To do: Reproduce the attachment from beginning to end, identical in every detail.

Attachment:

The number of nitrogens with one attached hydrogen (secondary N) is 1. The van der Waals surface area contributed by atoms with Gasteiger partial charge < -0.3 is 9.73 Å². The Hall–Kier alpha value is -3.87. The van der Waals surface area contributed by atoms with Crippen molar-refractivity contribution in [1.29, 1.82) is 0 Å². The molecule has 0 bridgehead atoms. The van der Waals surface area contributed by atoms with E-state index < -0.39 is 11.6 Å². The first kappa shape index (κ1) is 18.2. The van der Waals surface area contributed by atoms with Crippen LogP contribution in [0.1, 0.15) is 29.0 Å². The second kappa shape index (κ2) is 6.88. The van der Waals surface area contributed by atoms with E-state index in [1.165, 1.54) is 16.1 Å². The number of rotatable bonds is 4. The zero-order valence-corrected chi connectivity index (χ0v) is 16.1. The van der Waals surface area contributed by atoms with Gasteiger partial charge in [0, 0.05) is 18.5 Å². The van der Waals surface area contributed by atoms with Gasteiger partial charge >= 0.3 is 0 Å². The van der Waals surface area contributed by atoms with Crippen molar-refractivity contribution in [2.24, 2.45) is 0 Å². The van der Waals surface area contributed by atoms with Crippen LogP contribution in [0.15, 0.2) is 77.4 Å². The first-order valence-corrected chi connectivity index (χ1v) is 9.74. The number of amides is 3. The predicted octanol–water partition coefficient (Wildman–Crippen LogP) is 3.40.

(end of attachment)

The number of nitrogens with one attached hydrogen (secondary N) is 1. The van der Waals surface area contributed by atoms with Gasteiger partial charge < -0.3 is 9.73 Å². The Hall–Kier alpha value is -3.87. The van der Waals surface area contributed by atoms with Crippen molar-refractivity contribution in [1.29, 1.82) is 0 Å². The molecule has 0 bridgehead atoms. The van der Waals surface area contributed by atoms with E-state index < -0.39 is 11.6 Å². The first kappa shape index (κ1) is 18.2. The van der Waals surface area contributed by atoms with Crippen LogP contribution in [0.1, 0.15) is 29.0 Å². The second kappa shape index (κ2) is 6.88. The van der Waals surface area contributed by atoms with E-state index in [1.165, 1.54) is 16.1 Å². The number of rotatable bonds is 4. The zero-order valence-corrected chi connectivity index (χ0v) is 16.1. The van der Waals surface area contributed by atoms with Gasteiger partial charge in [0, 0.05) is 18.5 Å². The van der Waals surface area contributed by atoms with Gasteiger partial charge >= 0.3 is 0 Å². The van der Waals surface area contributed by atoms with Crippen molar-refractivity contribution in [2.24, 2.45) is 0 Å². The van der Waals surface area contributed by atoms with Crippen LogP contribution in [0.15, 0.2) is 77.4 Å². The first-order valence-corrected chi connectivity index (χ1v) is 9.74. The number of amides is 3. The predicted octanol–water partition coefficient (Wildman–Crippen LogP) is 3.40.